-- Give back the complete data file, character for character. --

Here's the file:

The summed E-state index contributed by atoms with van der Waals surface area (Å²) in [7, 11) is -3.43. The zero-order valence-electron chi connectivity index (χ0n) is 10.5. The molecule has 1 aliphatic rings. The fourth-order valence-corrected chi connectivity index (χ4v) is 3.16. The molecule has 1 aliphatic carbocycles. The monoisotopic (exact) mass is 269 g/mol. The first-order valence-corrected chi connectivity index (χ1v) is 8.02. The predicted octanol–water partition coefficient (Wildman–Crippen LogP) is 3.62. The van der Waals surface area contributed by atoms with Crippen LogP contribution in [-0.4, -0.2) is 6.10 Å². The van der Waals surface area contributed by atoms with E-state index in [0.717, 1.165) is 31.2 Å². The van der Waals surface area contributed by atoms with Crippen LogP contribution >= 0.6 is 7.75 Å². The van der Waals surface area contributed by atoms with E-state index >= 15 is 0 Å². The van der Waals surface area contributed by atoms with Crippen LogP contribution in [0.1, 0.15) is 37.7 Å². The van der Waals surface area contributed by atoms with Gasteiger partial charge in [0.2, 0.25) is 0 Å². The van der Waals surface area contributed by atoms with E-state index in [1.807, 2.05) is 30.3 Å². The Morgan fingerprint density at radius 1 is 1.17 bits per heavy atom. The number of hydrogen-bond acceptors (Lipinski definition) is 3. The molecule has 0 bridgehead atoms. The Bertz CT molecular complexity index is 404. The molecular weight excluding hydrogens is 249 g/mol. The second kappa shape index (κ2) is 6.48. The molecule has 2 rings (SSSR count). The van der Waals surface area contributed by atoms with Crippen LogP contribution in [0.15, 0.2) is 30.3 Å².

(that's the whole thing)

The summed E-state index contributed by atoms with van der Waals surface area (Å²) in [7, 11) is -3.43. The zero-order valence-electron chi connectivity index (χ0n) is 10.5. The molecule has 1 aliphatic rings. The fourth-order valence-corrected chi connectivity index (χ4v) is 3.16. The molecule has 1 aliphatic carbocycles. The monoisotopic (exact) mass is 269 g/mol. The first-order valence-corrected chi connectivity index (χ1v) is 8.02. The predicted octanol–water partition coefficient (Wildman–Crippen LogP) is 3.62. The van der Waals surface area contributed by atoms with Crippen LogP contribution in [-0.4, -0.2) is 6.10 Å². The van der Waals surface area contributed by atoms with E-state index in [0.717, 1.165) is 31.2 Å². The van der Waals surface area contributed by atoms with Crippen LogP contribution >= 0.6 is 7.75 Å². The van der Waals surface area contributed by atoms with E-state index >= 15 is 0 Å². The van der Waals surface area contributed by atoms with Crippen LogP contribution in [0.1, 0.15) is 37.7 Å². The van der Waals surface area contributed by atoms with Gasteiger partial charge in [0.2, 0.25) is 0 Å². The van der Waals surface area contributed by atoms with E-state index in [1.807, 2.05) is 30.3 Å². The Morgan fingerprint density at radius 1 is 1.17 bits per heavy atom. The number of hydrogen-bond acceptors (Lipinski definition) is 3. The molecule has 0 bridgehead atoms. The Bertz CT molecular complexity index is 404. The molecular weight excluding hydrogens is 249 g/mol. The second kappa shape index (κ2) is 6.48. The molecule has 2 rings (SSSR count). The van der Waals surface area contributed by atoms with Crippen LogP contribution in [0.15, 0.2) is 30.3 Å².